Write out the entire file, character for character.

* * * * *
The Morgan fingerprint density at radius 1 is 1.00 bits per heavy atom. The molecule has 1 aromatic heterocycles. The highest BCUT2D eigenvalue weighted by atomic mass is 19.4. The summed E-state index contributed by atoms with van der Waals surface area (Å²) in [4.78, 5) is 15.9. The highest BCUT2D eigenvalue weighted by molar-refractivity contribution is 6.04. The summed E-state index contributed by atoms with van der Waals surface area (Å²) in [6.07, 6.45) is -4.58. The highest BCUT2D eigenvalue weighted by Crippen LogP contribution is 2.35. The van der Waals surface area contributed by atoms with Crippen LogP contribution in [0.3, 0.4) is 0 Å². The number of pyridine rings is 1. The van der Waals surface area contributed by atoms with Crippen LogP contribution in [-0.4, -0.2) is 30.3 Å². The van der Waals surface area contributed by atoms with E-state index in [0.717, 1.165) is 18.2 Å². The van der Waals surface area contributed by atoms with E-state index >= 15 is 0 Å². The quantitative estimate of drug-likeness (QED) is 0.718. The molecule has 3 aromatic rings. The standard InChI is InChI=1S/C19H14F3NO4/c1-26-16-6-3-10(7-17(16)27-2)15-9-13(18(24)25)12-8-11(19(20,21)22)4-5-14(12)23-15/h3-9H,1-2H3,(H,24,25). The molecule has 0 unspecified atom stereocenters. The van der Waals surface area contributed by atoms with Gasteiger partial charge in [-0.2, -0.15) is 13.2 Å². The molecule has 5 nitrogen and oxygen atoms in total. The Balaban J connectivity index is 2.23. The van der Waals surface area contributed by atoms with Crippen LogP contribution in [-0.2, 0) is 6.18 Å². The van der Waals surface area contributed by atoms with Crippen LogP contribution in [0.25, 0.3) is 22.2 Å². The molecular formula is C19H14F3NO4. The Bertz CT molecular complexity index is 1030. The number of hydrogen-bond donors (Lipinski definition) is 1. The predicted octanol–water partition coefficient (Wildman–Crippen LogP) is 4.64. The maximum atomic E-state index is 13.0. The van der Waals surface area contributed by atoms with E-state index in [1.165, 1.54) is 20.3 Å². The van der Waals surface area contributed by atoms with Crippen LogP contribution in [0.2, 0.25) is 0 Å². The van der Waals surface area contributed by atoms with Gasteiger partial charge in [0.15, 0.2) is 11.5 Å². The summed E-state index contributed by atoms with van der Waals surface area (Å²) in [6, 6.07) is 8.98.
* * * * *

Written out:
The Morgan fingerprint density at radius 1 is 1.00 bits per heavy atom. The molecule has 1 aromatic heterocycles. The highest BCUT2D eigenvalue weighted by atomic mass is 19.4. The summed E-state index contributed by atoms with van der Waals surface area (Å²) in [4.78, 5) is 15.9. The highest BCUT2D eigenvalue weighted by molar-refractivity contribution is 6.04. The summed E-state index contributed by atoms with van der Waals surface area (Å²) in [6.07, 6.45) is -4.58. The highest BCUT2D eigenvalue weighted by Crippen LogP contribution is 2.35. The van der Waals surface area contributed by atoms with Crippen LogP contribution in [0.3, 0.4) is 0 Å². The number of pyridine rings is 1. The van der Waals surface area contributed by atoms with Crippen LogP contribution in [-0.4, -0.2) is 30.3 Å². The van der Waals surface area contributed by atoms with E-state index in [0.717, 1.165) is 18.2 Å². The van der Waals surface area contributed by atoms with E-state index >= 15 is 0 Å². The quantitative estimate of drug-likeness (QED) is 0.718. The molecule has 3 aromatic rings. The standard InChI is InChI=1S/C19H14F3NO4/c1-26-16-6-3-10(7-17(16)27-2)15-9-13(18(24)25)12-8-11(19(20,21)22)4-5-14(12)23-15/h3-9H,1-2H3,(H,24,25). The molecule has 0 unspecified atom stereocenters. The van der Waals surface area contributed by atoms with Gasteiger partial charge in [-0.2, -0.15) is 13.2 Å². The molecule has 5 nitrogen and oxygen atoms in total. The Balaban J connectivity index is 2.23. The van der Waals surface area contributed by atoms with Crippen LogP contribution in [-0.2, 0) is 6.18 Å². The van der Waals surface area contributed by atoms with Crippen LogP contribution in [0.25, 0.3) is 22.2 Å². The molecular formula is C19H14F3NO4. The Bertz CT molecular complexity index is 1030. The number of hydrogen-bond donors (Lipinski definition) is 1. The predicted octanol–water partition coefficient (Wildman–Crippen LogP) is 4.64. The maximum atomic E-state index is 13.0. The van der Waals surface area contributed by atoms with E-state index in [1.165, 1.54) is 20.3 Å². The van der Waals surface area contributed by atoms with Crippen LogP contribution in [0.2, 0.25) is 0 Å². The van der Waals surface area contributed by atoms with Gasteiger partial charge in [0.15, 0.2) is 11.5 Å². The summed E-state index contributed by atoms with van der Waals surface area (Å²) in [6, 6.07) is 8.98.